MIMOSA PV

The isentropic wind fields from the T106-truncated operational European Centre for Medium Forecast Range (ECMWF) analysis are used (1.125º x 1.125º coarse-grid resolution) to run MIMOSA in a "PV analysis" mode.

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Figure 1

The ECMWF data are made available at the Norwegian Institue for Air Research (NILU) to all the Network for the Detection of Atmospheric Composition Change (NDACC) investigators. The model outputs at 6-h intervals are interpolated onto fifty-five isentropic levels from 300 K to 2000 K before being fed to the high resolution PV advection model.

To study Rossby wave breaking events near the tropopause, and the long-term evolution of (high-resolution) equivalent latitude at MLO and TMF, MIMOSA has been running non-stop at JPL in this mode since 1999, and has since been producing 4-times daily global high-resolution isentropic PV fields in near-real time (dataset up-to-date every 10 days). Two examples of research application are shown below.

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Figure 2

Figure 1 is the time evolution (every 6-hour) in mid-March 2004 of a lower strtatospheric polar filament (at 435 K) transported southward towards the Hawaiian Islands (a very rare event).

Figure 2 illustrates how rare polar filaments are actually observed abovbe Hawaii. The figure shows 2D color contour plots of meridional gradient of PV (in equivalent latitude coordinates) at 435 K for 4 successive northern hemisphere winters. The regions of stronger gradients (i.e., yellow and red) represent meridional transport barriers. The visualization of barriers at high laitutdes is enhanced using a solid black curves, and represent the northern and southern vortex edges. The superimposed white solid curves represent equivalent latitude at Mauna Loa Observaory, Hawaii. The polar filament shown on figure 1 is materialized here by the white curve (MLO equiasvlent laitutde) intersecting the black curve (polar vortex edge) in mid-March 2005. This event does not occur at any other time.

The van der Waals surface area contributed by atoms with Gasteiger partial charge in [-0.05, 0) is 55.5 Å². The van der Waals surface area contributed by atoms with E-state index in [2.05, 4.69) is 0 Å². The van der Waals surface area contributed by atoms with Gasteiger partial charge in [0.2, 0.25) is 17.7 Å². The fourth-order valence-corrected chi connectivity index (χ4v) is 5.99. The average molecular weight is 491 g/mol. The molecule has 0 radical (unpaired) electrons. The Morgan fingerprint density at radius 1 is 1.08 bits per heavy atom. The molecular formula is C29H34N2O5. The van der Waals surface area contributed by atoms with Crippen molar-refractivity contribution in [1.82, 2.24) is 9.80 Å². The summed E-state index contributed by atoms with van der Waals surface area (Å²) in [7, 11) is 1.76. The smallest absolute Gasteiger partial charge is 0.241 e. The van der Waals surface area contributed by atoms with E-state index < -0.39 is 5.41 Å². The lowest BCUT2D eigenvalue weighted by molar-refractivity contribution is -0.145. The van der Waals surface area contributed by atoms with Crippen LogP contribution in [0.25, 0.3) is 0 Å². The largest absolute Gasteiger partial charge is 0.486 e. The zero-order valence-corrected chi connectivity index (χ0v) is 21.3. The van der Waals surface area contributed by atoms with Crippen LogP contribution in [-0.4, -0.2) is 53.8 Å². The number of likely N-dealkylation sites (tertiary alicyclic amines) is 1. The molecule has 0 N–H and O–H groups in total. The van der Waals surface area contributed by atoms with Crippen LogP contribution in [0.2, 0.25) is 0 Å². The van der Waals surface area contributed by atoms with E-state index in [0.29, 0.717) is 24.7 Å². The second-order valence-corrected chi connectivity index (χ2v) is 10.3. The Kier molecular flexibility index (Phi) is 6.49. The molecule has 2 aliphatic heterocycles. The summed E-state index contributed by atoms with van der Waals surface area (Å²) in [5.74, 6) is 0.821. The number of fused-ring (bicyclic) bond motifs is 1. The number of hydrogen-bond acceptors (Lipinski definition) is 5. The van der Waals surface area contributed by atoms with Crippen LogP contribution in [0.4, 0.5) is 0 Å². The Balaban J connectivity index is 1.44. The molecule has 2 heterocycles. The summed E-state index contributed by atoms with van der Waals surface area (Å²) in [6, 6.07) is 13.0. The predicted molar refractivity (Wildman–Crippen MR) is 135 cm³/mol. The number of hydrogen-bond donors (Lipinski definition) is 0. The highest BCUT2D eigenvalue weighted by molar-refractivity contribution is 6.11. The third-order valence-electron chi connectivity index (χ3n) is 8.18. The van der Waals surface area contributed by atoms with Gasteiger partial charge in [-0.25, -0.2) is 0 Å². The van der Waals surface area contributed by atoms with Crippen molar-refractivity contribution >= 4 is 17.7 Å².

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Figure 3

The second example (figure 3) is the time evolution of a tropopause folding caused by the stretching and breaking of Rossby waves. This type of stretching often cause thin layers of increased ozone (ozone-rich stratospheric air) to enter the mid-latitudes and low-latitudes upper tropopshere (poor in ozone). Exchange of airmasses of different characteristics across the tropopause is can be irreversible, and is often identified in midlatitudes as the so-called "stratospheric intrusions".

References

Hauchecorne, A., S. Godin, M. Marchand, B. Heese, and C. Souprayen (2002), Quantification of the transport of chemical constituents from the polar vortex to midlatitudes in the lower stratosphere using the high-resolution advection model MIMOSA and effective diffusivity, J. Geophys. Res., 107 (D20), 8289, doi: 10.1029/2001JD000491.

Leblanc, T., I. S. McDermid, and A. Hauchecorne, A study of ozone variability and its connection with meridional transport in the Northern Pacific lower stratosphere during summer 2002, J. Geophysical Research, 109, D11105, doi:10.1029/2003JD004027, 2004

Leblanc, T., O. P. Tripathi, I. S. McDermid, L. Froidevaux, N. J. Livesey, W. G. Read, and J. W. Waters (2006), Simultaneous lidar and EOS MLS measurements, and modeling, of a rare polar ozone filament event over Mauna Loa Observatory, Hawaii, Geophys. Res. Lett., 33, L16801, doi:10.1029/2006GL026257.

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